I think this old quote is very timely, and timeless, when it comes to renovating. “Remodeling and reconstruction, which results in added pleasure in the play of club members and their friends, is very much worthwhile. The result adding interest on the part of old members and to the attracting of new ones. A job which fails in doing that is nothing more than money thrown away, and is as well left undone.” – Alister Mackenzie 1933

15. Is that good or bad for you personally?

Personally, work is good, but I sure don’t want to be part of wasting a course owner’s or club’s money for the sake of getting a job. There are courses that can be helped and I hope the fact that I am honest and can design, as well as shape/build those designs (and know how to do it cost effectively) is a selling point.

16. Are you planning to do more things on your own?

I have been involved with a few projects of my own over the past few years, a lot them unfortunately never saw the light of day, including the project mentioned earlier with Jay Haas. It is, however, quite addicting working with great people on great courses and it is extremely hard to give that up to spend a ton of time trying to secure a two hole remodel on some mid-level golf course when there is an opportunity to be a part of the creation of places like Ballyneal, Rock Creek or Old Macdonald. I guess I have been spoiled!

It takes a lot of time, hard work, salesmanship and fortitude to secure a job (these days even that is not enough) and I have a ton of respect for the guys that are out there hustling, selling and successfully doing that. I definitely want to have more involvement in all aspects of course design, whether on my own or with others, but recently I have been focused on being part of a team trying to build great courses rather than getting out there trying to get my own commissions. With the present state of the industry, and so little work happening, staying solvent will likely require working every avenue available and quite possibly having an alternate (or primary!) income source.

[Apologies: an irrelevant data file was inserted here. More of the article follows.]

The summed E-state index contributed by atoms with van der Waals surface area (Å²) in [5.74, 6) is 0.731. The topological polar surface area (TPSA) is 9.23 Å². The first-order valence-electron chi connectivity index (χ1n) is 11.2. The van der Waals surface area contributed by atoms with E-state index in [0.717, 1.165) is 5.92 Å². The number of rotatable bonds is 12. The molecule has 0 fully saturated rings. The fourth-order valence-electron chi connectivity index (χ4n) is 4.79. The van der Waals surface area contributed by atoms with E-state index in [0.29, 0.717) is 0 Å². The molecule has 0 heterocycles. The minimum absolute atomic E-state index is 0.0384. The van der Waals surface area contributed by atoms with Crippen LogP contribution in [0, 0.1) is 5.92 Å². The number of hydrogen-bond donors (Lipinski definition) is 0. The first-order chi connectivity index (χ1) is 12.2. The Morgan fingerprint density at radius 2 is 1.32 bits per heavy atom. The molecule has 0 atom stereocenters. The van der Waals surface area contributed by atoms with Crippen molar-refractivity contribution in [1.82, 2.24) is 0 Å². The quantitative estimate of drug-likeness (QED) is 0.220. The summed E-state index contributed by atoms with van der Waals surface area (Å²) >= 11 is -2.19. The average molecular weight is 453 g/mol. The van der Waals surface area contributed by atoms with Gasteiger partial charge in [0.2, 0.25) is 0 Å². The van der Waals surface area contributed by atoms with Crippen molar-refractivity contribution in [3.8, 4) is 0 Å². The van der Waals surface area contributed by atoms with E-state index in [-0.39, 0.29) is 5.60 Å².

17. Suppose I have 200 acres of land here in the sand hills of North Carolina for a walking only golf course. The sandy site is mostly open and only a few trees might have to be felled. There will be no practice area as there isn’t room. Ignoring the cost of the small clubhouse and parking lot, what are the primary costs for building a course on such a site?

So is this the job I can use to jumpstart my design career? :)

I will assume you have found a piece of land with a good water supply as well as access to three phase power and have no environmental restrictions….. Easy!

The sandy site with an existing lake obviously helps keep costs down as water supply is already there and greens and hopefully bunkers will be created from native soil.

The other important and obvious aspect is a thoughtful routing that truly uses the land in a unique way that gives the course its own identity and requires very little earth movement between tee and green. We would likely make some enhancements to a few features to add some interest or drama to a few holes while shaping. The shaping and feature construction would be done by me and hopefully a couple others who would be on site full time during construction.

That being said, the back of napkin cost estimates starting from the most expensive and moving down the list:

• Irrigation two and three row system – pump station, three phase power to pump, pipe, heads, install.
$700,000

• Design fee and feature construction – design fee, shaping fees, labor, housing, transportation, equipment rental, fuel, equipment maintenance
$675,000

• Greens superintendent and small crew to help with labor during construction
$175,000

• Grassing. Assuming all Bermuda including greens. Sprigging/ seeding/hydro-mulching/sod and seed bed prep
$150,000

• You will also likely need a well to supply water to the existing lake, but the cost and feasibility of that is hard to predict in this scenario.

Total, not including grow-in, maintenance buildings and infrastructure = $1,700,000

18. Wow! That’s not much. Then when/where did golf course construction become so expensive?

Well, first off you had a course on sand and did not include land costs. Second by doing a design/build and with the hypothetical routing requiring a minimal disturbance there were some cost savings. While I am certainly not saying all of the following is necessary, if you had clay type soils there are additional ballpark costs that courses built recently would likely have – in addition to those we mentioned above. They are: